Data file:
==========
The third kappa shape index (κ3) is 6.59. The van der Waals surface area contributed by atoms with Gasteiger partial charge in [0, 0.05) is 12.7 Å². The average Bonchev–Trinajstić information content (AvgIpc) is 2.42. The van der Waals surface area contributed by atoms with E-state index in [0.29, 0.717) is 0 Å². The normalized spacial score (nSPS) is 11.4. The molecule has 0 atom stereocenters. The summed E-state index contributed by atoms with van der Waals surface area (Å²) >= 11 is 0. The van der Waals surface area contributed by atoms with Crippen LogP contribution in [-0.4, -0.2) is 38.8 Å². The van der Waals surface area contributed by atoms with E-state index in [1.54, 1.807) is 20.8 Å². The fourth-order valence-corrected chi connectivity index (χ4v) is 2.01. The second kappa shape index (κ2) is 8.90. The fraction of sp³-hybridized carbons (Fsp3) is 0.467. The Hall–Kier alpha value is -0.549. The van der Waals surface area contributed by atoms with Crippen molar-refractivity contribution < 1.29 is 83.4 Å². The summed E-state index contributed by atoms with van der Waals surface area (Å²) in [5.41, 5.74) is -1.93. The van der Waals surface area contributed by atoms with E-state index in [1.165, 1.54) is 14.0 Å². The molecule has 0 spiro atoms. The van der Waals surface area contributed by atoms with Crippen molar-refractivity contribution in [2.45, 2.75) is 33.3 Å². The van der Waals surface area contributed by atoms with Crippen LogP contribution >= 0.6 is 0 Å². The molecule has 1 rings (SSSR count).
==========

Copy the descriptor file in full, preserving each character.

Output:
The third kappa shape index (κ3) is 6.59. The van der Waals surface area contributed by atoms with Gasteiger partial charge in [0, 0.05) is 12.7 Å². The average Bonchev–Trinajstić information content (AvgIpc) is 2.42. The van der Waals surface area contributed by atoms with E-state index in [0.29, 0.717) is 0 Å². The normalized spacial score (nSPS) is 11.4. The molecule has 0 atom stereocenters. The summed E-state index contributed by atoms with van der Waals surface area (Å²) >= 11 is 0. The van der Waals surface area contributed by atoms with Crippen LogP contribution in [-0.4, -0.2) is 38.8 Å². The van der Waals surface area contributed by atoms with E-state index in [1.54, 1.807) is 20.8 Å². The fourth-order valence-corrected chi connectivity index (χ4v) is 2.01. The second kappa shape index (κ2) is 8.90. The fraction of sp³-hybridized carbons (Fsp3) is 0.467. The Hall–Kier alpha value is -0.549. The van der Waals surface area contributed by atoms with Crippen molar-refractivity contribution < 1.29 is 83.4 Å². The summed E-state index contributed by atoms with van der Waals surface area (Å²) in [5.41, 5.74) is -1.93. The van der Waals surface area contributed by atoms with E-state index in [1.165, 1.54) is 14.0 Å². The molecule has 0 spiro atoms. The van der Waals surface area contributed by atoms with Crippen molar-refractivity contribution in [2.45, 2.75) is 33.3 Å². The van der Waals surface area contributed by atoms with Crippen LogP contribution >= 0.6 is 0 Å². The molecule has 1 rings (SSSR count).